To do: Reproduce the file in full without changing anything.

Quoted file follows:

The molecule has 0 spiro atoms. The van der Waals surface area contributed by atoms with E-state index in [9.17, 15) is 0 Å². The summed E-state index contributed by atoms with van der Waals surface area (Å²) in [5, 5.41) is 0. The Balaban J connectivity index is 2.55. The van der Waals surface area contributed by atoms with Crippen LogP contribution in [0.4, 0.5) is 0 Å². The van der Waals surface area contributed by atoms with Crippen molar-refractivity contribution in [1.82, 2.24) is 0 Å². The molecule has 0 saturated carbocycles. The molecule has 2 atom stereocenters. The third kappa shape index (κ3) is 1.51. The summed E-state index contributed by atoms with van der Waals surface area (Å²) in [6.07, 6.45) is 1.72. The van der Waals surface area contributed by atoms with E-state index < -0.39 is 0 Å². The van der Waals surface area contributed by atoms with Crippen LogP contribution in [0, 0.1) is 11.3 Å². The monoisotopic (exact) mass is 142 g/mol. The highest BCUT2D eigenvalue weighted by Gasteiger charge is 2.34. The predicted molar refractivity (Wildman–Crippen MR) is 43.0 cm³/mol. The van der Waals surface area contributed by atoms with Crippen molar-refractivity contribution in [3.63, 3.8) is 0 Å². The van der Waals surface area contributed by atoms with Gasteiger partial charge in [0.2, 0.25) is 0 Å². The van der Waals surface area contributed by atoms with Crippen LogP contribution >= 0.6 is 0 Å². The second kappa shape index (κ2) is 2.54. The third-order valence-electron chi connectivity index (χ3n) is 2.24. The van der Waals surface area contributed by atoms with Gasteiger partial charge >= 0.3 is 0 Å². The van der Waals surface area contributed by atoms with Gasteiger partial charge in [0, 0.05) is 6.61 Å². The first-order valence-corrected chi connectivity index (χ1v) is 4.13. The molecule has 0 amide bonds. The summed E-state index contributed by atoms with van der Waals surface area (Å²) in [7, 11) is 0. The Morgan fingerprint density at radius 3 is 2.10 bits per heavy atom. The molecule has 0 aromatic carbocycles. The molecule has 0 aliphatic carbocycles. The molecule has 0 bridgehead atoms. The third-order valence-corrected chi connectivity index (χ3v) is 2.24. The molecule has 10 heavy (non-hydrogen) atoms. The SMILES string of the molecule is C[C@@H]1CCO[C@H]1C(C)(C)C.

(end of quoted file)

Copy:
The molecule has 0 spiro atoms. The van der Waals surface area contributed by atoms with E-state index in [9.17, 15) is 0 Å². The summed E-state index contributed by atoms with van der Waals surface area (Å²) in [5, 5.41) is 0. The Balaban J connectivity index is 2.55. The van der Waals surface area contributed by atoms with Crippen LogP contribution in [0.4, 0.5) is 0 Å². The van der Waals surface area contributed by atoms with Crippen molar-refractivity contribution in [1.82, 2.24) is 0 Å². The molecule has 0 saturated carbocycles. The molecule has 2 atom stereocenters. The third kappa shape index (κ3) is 1.51. The summed E-state index contributed by atoms with van der Waals surface area (Å²) in [6.07, 6.45) is 1.72. The van der Waals surface area contributed by atoms with E-state index < -0.39 is 0 Å². The van der Waals surface area contributed by atoms with Crippen LogP contribution in [0, 0.1) is 11.3 Å². The monoisotopic (exact) mass is 142 g/mol. The highest BCUT2D eigenvalue weighted by Gasteiger charge is 2.34. The predicted molar refractivity (Wildman–Crippen MR) is 43.0 cm³/mol. The van der Waals surface area contributed by atoms with Crippen molar-refractivity contribution in [3.63, 3.8) is 0 Å². The van der Waals surface area contributed by atoms with Gasteiger partial charge in [0.2, 0.25) is 0 Å². The van der Waals surface area contributed by atoms with Crippen LogP contribution >= 0.6 is 0 Å². The second kappa shape index (κ2) is 2.54. The third-order valence-electron chi connectivity index (χ3n) is 2.24. The van der Waals surface area contributed by atoms with Gasteiger partial charge >= 0.3 is 0 Å². The van der Waals surface area contributed by atoms with Gasteiger partial charge in [0, 0.05) is 6.61 Å². The first-order valence-corrected chi connectivity index (χ1v) is 4.13. The molecule has 0 amide bonds. The summed E-state index contributed by atoms with van der Waals surface area (Å²) in [7, 11) is 0. The Morgan fingerprint density at radius 3 is 2.10 bits per heavy atom. The molecule has 0 aromatic carbocycles. The molecule has 0 aliphatic carbocycles. The molecule has 0 bridgehead atoms. The third-order valence-corrected chi connectivity index (χ3v) is 2.24. The molecule has 10 heavy (non-hydrogen) atoms. The SMILES string of the molecule is C[C@@H]1CCO[C@H]1C(C)(C)C.